Christianity is the primary proponent of pro-life, particularly the Catholic Church, one of the few groups in the world that is opposed to abortion in absolutely all circumstances. The Church's stance on abortion is merely an extension of its fundamental affirmation of life itself, exemplified morally by its stance on birth control, homosexuality, premarital sex, murder, etc. Pro-life for Catholicism is not simply a political movement - it is the expression of a fundamental and necessary worldview within the Church and her Tradition, upholding the inherent value of Creation apart from suffering and sin, and upholding objective morality apart from justification by pain, convenience or perceived "fairness". No difficulty, "cause" or excuse can justify sin.

Most adherents of the pro-choice movement use that term to signify that espoused view that abortion is morally permissible (or at least justified) because the mother has the right to choose for herself with "her own body", as they often say. This is an extension and mirror of the Supreme Court's decision to legalize abortion, itself founded on the argument of the mother's privacy. But in truth, the term pro-choice evidences an attribute of abortion itself.

In reality, the relationship between a mother and her unborn baby is a "pro-choice" arrangement. As a bond between a guardian and a dependant, with the dependant entirely relying on the guardian for life, health and wellness, the mother has the option and power to sever that bond. This applies to all guardian-dependant relationships, exemplified by other actions such as adoption, where the parents completely break their role as provider of the helpless child. But abortion being a pro-choice situation does not give equal validity to both choices of whether to provide for and sustain the dependant unborn baby, or break that connection. Like all situations involving human free will, abortion is pro-choice - but as in all other situations, one choice is wrong, and the other is right.

Having an individual be fully dependant on another person calls that person to love, responsibility, suffering and self-sacrifice for their wellbeing. Even more than in any other kind of relationship, this dependant bond brings to the forefront the centrality of interpersonal, communal responsibility, being "my brother's keeper", even when it inconveniences and even hurts us. The bond of mother and child is the highest expression of this.

If a pregnancy results from a sinful act, such as rape or incest; if it endangers the health or life of mother or baby; if it could involve future suffering of the mother from emotional, financial or social problems, or suffering for a deformed, retarded or unplanned-for baby - nothing can remove the inherent dignity and inalienable value of human life. We can be confused - very easily, in fact. Our culpability can be lessened. But abortion is wrong, and as St. Paul said, we are "without excuse" (Romans 2:1). The law of God is written in our hearts - all have a conscience. How can we not know that murdering an unborn child is wrong?

Or, perhaps a better question would be: how can anything make that murder permissible? The cure for pain, sin and evil is love - we must fight evil with good, not evil. Murder will not remove the taint of rape or incest, poverty or deformity, and there will never be a time when a parent feels absolutely, certainly comfortable with their situation to have a baby. Different excuses have been employed throughout history by to either avoid having children or to terminate those children after conception. But they are just that - excuses. Making abortion illegal is important, yes. But legality does not force abortion - it is chosen from the heart. Only a changed heart can change the world.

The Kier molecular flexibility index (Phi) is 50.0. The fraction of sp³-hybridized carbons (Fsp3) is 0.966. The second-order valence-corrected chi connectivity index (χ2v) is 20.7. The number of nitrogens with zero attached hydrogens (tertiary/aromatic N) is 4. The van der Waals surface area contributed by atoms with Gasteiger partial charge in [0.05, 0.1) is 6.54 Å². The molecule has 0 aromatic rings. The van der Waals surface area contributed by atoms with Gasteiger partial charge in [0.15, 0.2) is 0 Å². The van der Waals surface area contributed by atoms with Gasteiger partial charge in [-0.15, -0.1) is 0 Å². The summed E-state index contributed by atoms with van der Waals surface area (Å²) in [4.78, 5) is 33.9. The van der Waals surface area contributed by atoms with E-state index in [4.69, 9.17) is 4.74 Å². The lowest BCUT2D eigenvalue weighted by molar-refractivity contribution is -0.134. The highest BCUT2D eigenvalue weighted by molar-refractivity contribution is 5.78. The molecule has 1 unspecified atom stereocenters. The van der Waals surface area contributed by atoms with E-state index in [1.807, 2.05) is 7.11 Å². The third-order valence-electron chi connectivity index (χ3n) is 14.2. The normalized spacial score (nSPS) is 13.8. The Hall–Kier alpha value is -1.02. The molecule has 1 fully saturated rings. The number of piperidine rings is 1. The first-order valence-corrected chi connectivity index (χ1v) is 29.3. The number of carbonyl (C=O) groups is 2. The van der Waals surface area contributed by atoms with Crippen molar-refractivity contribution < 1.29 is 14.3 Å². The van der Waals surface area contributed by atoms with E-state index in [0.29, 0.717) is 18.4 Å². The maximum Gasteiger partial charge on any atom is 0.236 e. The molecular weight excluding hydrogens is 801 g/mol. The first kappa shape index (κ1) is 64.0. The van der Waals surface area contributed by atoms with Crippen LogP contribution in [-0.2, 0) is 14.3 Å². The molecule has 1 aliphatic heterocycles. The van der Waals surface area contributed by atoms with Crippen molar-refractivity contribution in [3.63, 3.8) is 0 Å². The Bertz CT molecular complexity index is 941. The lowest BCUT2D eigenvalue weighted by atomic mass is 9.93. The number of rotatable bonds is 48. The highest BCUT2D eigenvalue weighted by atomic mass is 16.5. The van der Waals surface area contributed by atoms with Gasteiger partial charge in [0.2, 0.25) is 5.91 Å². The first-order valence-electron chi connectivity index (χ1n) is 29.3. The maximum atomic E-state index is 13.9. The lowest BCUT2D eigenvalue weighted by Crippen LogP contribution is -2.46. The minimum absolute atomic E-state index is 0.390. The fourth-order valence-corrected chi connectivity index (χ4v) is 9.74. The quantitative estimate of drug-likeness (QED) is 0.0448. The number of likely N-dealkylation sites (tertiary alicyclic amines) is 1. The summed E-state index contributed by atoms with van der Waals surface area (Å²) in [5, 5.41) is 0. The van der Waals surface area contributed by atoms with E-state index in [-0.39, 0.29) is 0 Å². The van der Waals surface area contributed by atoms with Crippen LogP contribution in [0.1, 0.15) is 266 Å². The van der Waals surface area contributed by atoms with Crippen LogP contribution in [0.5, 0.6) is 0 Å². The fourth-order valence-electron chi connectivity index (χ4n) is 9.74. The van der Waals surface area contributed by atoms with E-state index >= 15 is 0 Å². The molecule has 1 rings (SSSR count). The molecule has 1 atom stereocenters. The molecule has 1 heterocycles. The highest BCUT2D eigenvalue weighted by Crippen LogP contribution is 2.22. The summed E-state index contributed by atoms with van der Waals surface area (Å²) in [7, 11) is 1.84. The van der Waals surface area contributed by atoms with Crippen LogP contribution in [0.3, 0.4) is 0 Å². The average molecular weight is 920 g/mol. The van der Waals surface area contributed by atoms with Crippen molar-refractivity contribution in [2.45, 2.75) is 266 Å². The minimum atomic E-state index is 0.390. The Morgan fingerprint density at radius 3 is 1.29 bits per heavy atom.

Is It Worth It?

There are many enjoyable things in this life, innumerable gifts of God's infinite Love for us, His beloved children. We have sports and games, romance and sex, artistic and creative pursuits, academia, friendship, beauty, and so many other wonderful things. And, above all, we are given the eternal joy of knowing and loving our Creator, to understand our purpose on this earth within the context of our mere existence. Only by God's creative and generous love do we have life, and have it to the fullest.

But happiness and joyful things are not the only aspects of life. There is also sin, within ourselves and the world. While there is much good, including the inherent goodness implicit in God's creative act, the world is not entirely as God desires it, "missing the mark" or sinning against God's Will. By this confusion of purpose and context, meaning in life is lost, and all is given up to chaos, power and debauchery.

When we deviate from the fundamental purpose and context of our existence as God's creations by sinning, betraying His love and trust, our souls become tainted. By abandoning God by sinning, we kill our souls, losing a little piece of the heavenly life that only God can give. In His mercy, God has given us many avenues to cleanse and heal these spiritual wounds and to regain the living waters of His grace. He has many covenants with us and each time has fulfilled His promises, culminating in the redemptive life of Christ and the foundation of the Church of His Body. Through the sacraments He instituted and the Traditions of the Church sealed by the Holy Spirit, we can partake of this grace and renew our covenant with God through Christ, the covenant we break each time we sin.